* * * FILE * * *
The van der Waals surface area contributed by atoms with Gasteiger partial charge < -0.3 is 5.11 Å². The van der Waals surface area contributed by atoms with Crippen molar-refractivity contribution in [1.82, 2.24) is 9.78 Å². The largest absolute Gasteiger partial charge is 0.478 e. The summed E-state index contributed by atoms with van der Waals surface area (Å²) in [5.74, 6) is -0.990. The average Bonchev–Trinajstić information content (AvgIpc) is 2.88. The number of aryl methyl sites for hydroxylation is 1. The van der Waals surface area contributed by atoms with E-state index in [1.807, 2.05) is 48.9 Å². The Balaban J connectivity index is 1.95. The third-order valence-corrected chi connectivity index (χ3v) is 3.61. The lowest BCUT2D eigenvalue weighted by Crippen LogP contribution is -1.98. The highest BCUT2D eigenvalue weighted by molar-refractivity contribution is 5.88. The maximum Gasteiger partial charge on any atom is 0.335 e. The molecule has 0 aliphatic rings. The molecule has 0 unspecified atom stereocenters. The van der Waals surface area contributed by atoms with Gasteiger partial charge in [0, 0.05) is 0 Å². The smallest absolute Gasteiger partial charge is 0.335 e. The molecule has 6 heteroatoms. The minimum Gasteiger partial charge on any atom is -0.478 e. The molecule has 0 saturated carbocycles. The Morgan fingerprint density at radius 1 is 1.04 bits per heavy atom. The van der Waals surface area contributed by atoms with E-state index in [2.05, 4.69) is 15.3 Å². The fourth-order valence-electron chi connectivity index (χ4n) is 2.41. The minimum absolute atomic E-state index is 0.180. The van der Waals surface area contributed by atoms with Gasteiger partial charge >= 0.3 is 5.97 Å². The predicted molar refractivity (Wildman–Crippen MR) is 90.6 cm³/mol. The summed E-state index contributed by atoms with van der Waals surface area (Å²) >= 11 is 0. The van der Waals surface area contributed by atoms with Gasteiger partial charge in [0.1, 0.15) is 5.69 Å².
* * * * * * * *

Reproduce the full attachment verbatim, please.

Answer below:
The van der Waals surface area contributed by atoms with Gasteiger partial charge < -0.3 is 5.11 Å². The van der Waals surface area contributed by atoms with Crippen molar-refractivity contribution in [1.82, 2.24) is 9.78 Å². The largest absolute Gasteiger partial charge is 0.478 e. The summed E-state index contributed by atoms with van der Waals surface area (Å²) in [5.74, 6) is -0.990. The average Bonchev–Trinajstić information content (AvgIpc) is 2.88. The number of aryl methyl sites for hydroxylation is 1. The van der Waals surface area contributed by atoms with E-state index in [1.807, 2.05) is 48.9 Å². The Balaban J connectivity index is 1.95. The third-order valence-corrected chi connectivity index (χ3v) is 3.61. The lowest BCUT2D eigenvalue weighted by Crippen LogP contribution is -1.98. The highest BCUT2D eigenvalue weighted by molar-refractivity contribution is 5.88. The maximum Gasteiger partial charge on any atom is 0.335 e. The molecule has 0 aliphatic rings. The molecule has 0 unspecified atom stereocenters. The van der Waals surface area contributed by atoms with Gasteiger partial charge in [0, 0.05) is 0 Å². The smallest absolute Gasteiger partial charge is 0.335 e. The molecule has 6 heteroatoms. The minimum Gasteiger partial charge on any atom is -0.478 e. The molecule has 0 saturated carbocycles. The Morgan fingerprint density at radius 1 is 1.04 bits per heavy atom. The van der Waals surface area contributed by atoms with E-state index in [2.05, 4.69) is 15.3 Å². The fourth-order valence-electron chi connectivity index (χ4n) is 2.41. The minimum absolute atomic E-state index is 0.180. The van der Waals surface area contributed by atoms with Gasteiger partial charge >= 0.3 is 5.97 Å². The predicted molar refractivity (Wildman–Crippen MR) is 90.6 cm³/mol. The summed E-state index contributed by atoms with van der Waals surface area (Å²) >= 11 is 0. The van der Waals surface area contributed by atoms with Gasteiger partial charge in [0.1, 0.15) is 5.69 Å².